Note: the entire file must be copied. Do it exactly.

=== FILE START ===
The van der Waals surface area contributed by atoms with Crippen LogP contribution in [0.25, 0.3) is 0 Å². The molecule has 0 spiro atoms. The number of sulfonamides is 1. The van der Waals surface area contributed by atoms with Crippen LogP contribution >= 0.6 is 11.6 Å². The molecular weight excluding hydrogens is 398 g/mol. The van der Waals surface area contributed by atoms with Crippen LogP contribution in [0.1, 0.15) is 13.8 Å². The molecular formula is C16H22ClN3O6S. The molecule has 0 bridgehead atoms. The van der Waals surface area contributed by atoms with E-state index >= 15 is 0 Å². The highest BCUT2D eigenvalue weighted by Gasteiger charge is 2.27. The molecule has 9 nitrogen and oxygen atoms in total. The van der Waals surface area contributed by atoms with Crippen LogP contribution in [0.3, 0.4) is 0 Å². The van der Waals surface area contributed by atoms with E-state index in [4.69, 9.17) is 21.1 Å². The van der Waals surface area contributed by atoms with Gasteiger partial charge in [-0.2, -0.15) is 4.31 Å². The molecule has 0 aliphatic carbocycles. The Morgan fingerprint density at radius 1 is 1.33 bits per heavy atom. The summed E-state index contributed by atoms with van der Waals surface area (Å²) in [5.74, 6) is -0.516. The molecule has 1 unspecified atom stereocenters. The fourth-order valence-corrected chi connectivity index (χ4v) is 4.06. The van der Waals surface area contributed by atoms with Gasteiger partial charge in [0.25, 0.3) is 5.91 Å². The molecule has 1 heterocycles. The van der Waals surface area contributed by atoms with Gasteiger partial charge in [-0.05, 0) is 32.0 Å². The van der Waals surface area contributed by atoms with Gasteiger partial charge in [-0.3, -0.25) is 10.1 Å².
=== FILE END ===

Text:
The van der Waals surface area contributed by atoms with Crippen LogP contribution in [0.25, 0.3) is 0 Å². The molecule has 0 spiro atoms. The number of sulfonamides is 1. The van der Waals surface area contributed by atoms with Crippen LogP contribution >= 0.6 is 11.6 Å². The molecular weight excluding hydrogens is 398 g/mol. The van der Waals surface area contributed by atoms with Crippen LogP contribution in [0.1, 0.15) is 13.8 Å². The molecular formula is C16H22ClN3O6S. The molecule has 0 bridgehead atoms. The van der Waals surface area contributed by atoms with E-state index >= 15 is 0 Å². The highest BCUT2D eigenvalue weighted by Gasteiger charge is 2.27. The molecule has 9 nitrogen and oxygen atoms in total. The van der Waals surface area contributed by atoms with Crippen LogP contribution in [0.3, 0.4) is 0 Å². The van der Waals surface area contributed by atoms with E-state index in [4.69, 9.17) is 21.1 Å². The van der Waals surface area contributed by atoms with Gasteiger partial charge in [-0.2, -0.15) is 4.31 Å². The molecule has 0 aliphatic carbocycles. The Morgan fingerprint density at radius 1 is 1.33 bits per heavy atom. The summed E-state index contributed by atoms with van der Waals surface area (Å²) in [5.74, 6) is -0.516. The molecule has 1 unspecified atom stereocenters. The fourth-order valence-corrected chi connectivity index (χ4v) is 4.06. The van der Waals surface area contributed by atoms with Gasteiger partial charge in [0.25, 0.3) is 5.91 Å². The molecule has 1 heterocycles. The van der Waals surface area contributed by atoms with Gasteiger partial charge in [-0.05, 0) is 32.0 Å². The van der Waals surface area contributed by atoms with Gasteiger partial charge in [-0.3, -0.25) is 10.1 Å².